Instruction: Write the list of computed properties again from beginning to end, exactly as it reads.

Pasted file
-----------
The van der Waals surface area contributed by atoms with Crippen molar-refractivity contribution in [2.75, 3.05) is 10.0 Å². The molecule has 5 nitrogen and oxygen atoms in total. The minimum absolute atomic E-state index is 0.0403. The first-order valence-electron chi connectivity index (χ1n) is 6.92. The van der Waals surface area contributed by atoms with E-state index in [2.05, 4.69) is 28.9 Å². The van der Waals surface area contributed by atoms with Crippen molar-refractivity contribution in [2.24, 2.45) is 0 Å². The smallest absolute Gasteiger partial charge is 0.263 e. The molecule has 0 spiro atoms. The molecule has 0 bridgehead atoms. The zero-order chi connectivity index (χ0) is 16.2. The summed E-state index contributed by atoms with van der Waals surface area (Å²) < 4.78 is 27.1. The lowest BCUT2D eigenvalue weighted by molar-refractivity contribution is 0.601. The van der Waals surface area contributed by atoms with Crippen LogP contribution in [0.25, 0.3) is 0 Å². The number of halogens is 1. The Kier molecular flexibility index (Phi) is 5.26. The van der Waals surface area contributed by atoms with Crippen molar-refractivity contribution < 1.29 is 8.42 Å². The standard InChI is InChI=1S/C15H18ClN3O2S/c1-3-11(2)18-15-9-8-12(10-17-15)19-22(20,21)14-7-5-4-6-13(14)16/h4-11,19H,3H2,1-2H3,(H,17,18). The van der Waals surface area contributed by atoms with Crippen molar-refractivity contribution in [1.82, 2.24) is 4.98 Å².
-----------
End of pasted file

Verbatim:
The van der Waals surface area contributed by atoms with Crippen molar-refractivity contribution in [2.75, 3.05) is 10.0 Å². The molecule has 5 nitrogen and oxygen atoms in total. The minimum absolute atomic E-state index is 0.0403. The first-order valence-electron chi connectivity index (χ1n) is 6.92. The van der Waals surface area contributed by atoms with E-state index in [2.05, 4.69) is 28.9 Å². The van der Waals surface area contributed by atoms with Crippen molar-refractivity contribution in [2.24, 2.45) is 0 Å². The smallest absolute Gasteiger partial charge is 0.263 e. The molecule has 0 spiro atoms. The molecule has 0 bridgehead atoms. The zero-order chi connectivity index (χ0) is 16.2. The summed E-state index contributed by atoms with van der Waals surface area (Å²) < 4.78 is 27.1. The lowest BCUT2D eigenvalue weighted by molar-refractivity contribution is 0.601. The van der Waals surface area contributed by atoms with Crippen LogP contribution in [0.25, 0.3) is 0 Å². The number of halogens is 1. The Kier molecular flexibility index (Phi) is 5.26. The van der Waals surface area contributed by atoms with Crippen molar-refractivity contribution < 1.29 is 8.42 Å². The standard InChI is InChI=1S/C15H18ClN3O2S/c1-3-11(2)18-15-9-8-12(10-17-15)19-22(20,21)14-7-5-4-6-13(14)16/h4-11,19H,3H2,1-2H3,(H,17,18). The van der Waals surface area contributed by atoms with Crippen molar-refractivity contribution in [1.82, 2.24) is 4.98 Å².